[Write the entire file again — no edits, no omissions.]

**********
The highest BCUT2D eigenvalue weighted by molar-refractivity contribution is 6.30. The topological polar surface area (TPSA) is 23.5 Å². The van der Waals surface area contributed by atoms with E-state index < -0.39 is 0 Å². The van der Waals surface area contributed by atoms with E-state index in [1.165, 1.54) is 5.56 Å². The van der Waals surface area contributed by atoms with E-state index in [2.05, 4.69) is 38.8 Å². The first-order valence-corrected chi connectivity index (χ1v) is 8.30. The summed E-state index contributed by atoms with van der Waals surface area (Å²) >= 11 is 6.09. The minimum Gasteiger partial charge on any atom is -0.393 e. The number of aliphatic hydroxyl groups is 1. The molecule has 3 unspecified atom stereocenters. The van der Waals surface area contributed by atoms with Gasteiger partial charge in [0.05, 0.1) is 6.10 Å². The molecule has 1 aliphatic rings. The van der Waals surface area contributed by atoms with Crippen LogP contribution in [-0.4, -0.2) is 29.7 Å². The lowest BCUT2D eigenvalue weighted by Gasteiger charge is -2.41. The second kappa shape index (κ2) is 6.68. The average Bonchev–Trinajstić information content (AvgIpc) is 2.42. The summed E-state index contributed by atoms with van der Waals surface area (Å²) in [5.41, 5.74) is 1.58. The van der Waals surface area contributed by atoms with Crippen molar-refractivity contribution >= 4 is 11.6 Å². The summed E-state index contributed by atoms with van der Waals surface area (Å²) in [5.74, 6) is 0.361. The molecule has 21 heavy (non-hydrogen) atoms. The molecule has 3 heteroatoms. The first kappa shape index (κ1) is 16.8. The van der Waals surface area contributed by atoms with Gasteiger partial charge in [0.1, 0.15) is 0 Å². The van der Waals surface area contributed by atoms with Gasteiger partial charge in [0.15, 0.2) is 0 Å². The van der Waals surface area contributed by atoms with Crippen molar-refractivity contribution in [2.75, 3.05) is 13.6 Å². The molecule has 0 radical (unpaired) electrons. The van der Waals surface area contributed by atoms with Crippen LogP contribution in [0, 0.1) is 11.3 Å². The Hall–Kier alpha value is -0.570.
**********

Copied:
The highest BCUT2D eigenvalue weighted by molar-refractivity contribution is 6.30. The topological polar surface area (TPSA) is 23.5 Å². The van der Waals surface area contributed by atoms with E-state index < -0.39 is 0 Å². The van der Waals surface area contributed by atoms with E-state index in [1.165, 1.54) is 5.56 Å². The van der Waals surface area contributed by atoms with E-state index in [2.05, 4.69) is 38.8 Å². The first-order valence-corrected chi connectivity index (χ1v) is 8.30. The summed E-state index contributed by atoms with van der Waals surface area (Å²) >= 11 is 6.09. The minimum Gasteiger partial charge on any atom is -0.393 e. The number of aliphatic hydroxyl groups is 1. The molecule has 3 unspecified atom stereocenters. The van der Waals surface area contributed by atoms with Gasteiger partial charge in [0.05, 0.1) is 6.10 Å². The molecule has 1 aliphatic rings. The van der Waals surface area contributed by atoms with Crippen LogP contribution in [-0.4, -0.2) is 29.7 Å². The lowest BCUT2D eigenvalue weighted by Gasteiger charge is -2.41. The second kappa shape index (κ2) is 6.68. The average Bonchev–Trinajstić information content (AvgIpc) is 2.42. The summed E-state index contributed by atoms with van der Waals surface area (Å²) in [5.41, 5.74) is 1.58. The van der Waals surface area contributed by atoms with Crippen molar-refractivity contribution >= 4 is 11.6 Å². The summed E-state index contributed by atoms with van der Waals surface area (Å²) in [5.74, 6) is 0.361. The molecule has 21 heavy (non-hydrogen) atoms. The molecule has 3 heteroatoms. The first kappa shape index (κ1) is 16.8. The van der Waals surface area contributed by atoms with Gasteiger partial charge in [0.1, 0.15) is 0 Å². The van der Waals surface area contributed by atoms with Gasteiger partial charge in [0.15, 0.2) is 0 Å². The van der Waals surface area contributed by atoms with Crippen molar-refractivity contribution in [2.75, 3.05) is 13.6 Å². The molecule has 0 radical (unpaired) electrons. The van der Waals surface area contributed by atoms with Crippen LogP contribution in [0, 0.1) is 11.3 Å². The Hall–Kier alpha value is -0.570.